50 engineers and designers compete in 24-hour hackathon, Winners receive $10K in seed funding for their social good apps
Fifty engineers and designers from the US and Canada competed this past weekend in the first ever ”Hack for Change” contest, a 24-hour hackathon at the San Francisco headquarters of Change.org, the world’s fastest growing platform for social change.
Craig Newmark, the founder of Craigslist.org, worked with a panel of judges to award ten thousand dollars in seed funding to the top three finalists. Brent Fitzgerald and Huned Botee from San Francisco took the top prize with a community based text messaging service, “Good Neighbor,” that sends messages when neighbors need a hand with quick tasks or errands.
“In just 24 hours the contestants built a series of incredible social good apps and Change.org would like to thank all of the participants for competing,” said Ben Rattray, founder and CEO of Change.org. “We look forward to more “Hack for Change” contests in the months and years to come.”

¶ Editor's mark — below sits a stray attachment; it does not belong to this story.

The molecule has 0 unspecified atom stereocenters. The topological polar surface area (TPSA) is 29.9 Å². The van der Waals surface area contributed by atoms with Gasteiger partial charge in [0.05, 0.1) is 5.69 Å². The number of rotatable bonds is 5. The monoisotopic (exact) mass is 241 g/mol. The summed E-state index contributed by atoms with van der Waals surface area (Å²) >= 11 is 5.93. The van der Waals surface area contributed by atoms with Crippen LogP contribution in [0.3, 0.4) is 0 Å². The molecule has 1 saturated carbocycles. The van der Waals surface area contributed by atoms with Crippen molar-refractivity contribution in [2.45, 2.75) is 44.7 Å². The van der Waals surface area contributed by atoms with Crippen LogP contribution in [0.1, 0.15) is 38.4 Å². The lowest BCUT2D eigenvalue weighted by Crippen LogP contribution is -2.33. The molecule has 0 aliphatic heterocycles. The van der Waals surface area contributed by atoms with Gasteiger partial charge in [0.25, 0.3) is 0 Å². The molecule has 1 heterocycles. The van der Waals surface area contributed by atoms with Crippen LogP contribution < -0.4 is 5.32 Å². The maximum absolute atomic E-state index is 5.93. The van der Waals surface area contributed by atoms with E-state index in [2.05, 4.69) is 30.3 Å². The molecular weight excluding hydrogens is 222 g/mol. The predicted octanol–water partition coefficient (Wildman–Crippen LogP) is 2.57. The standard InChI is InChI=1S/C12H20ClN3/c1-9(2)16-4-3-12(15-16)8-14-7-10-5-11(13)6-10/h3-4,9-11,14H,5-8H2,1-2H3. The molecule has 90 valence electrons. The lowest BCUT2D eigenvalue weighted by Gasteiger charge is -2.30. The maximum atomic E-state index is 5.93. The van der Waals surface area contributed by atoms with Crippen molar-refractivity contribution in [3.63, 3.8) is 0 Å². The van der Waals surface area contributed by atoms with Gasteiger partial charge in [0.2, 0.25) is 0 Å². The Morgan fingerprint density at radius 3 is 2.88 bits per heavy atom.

The first runner up at “Hack for Change” was ”Project AnonyMouse,” a platform developed by Aaron Moy and Aashay Desai that connects members of LGBT community in need with mentors. The second runner up was ”FindMeAPet.org,” a service that text messages you when dogs get added to a shelter in your area. It was built by Catrina Roallos, Corey Grusden, and Charles Finkel.
The weekend event hosted at Change.org in partnership with Code for America, Mashable, the Sunlight Foundation and others aims to accelerate a growing movement of companies and entrepreneurs who seek to create web and mobile applications to advance social change.
Follow the "Hack for Change" conversation on Twitter: #hackforchange.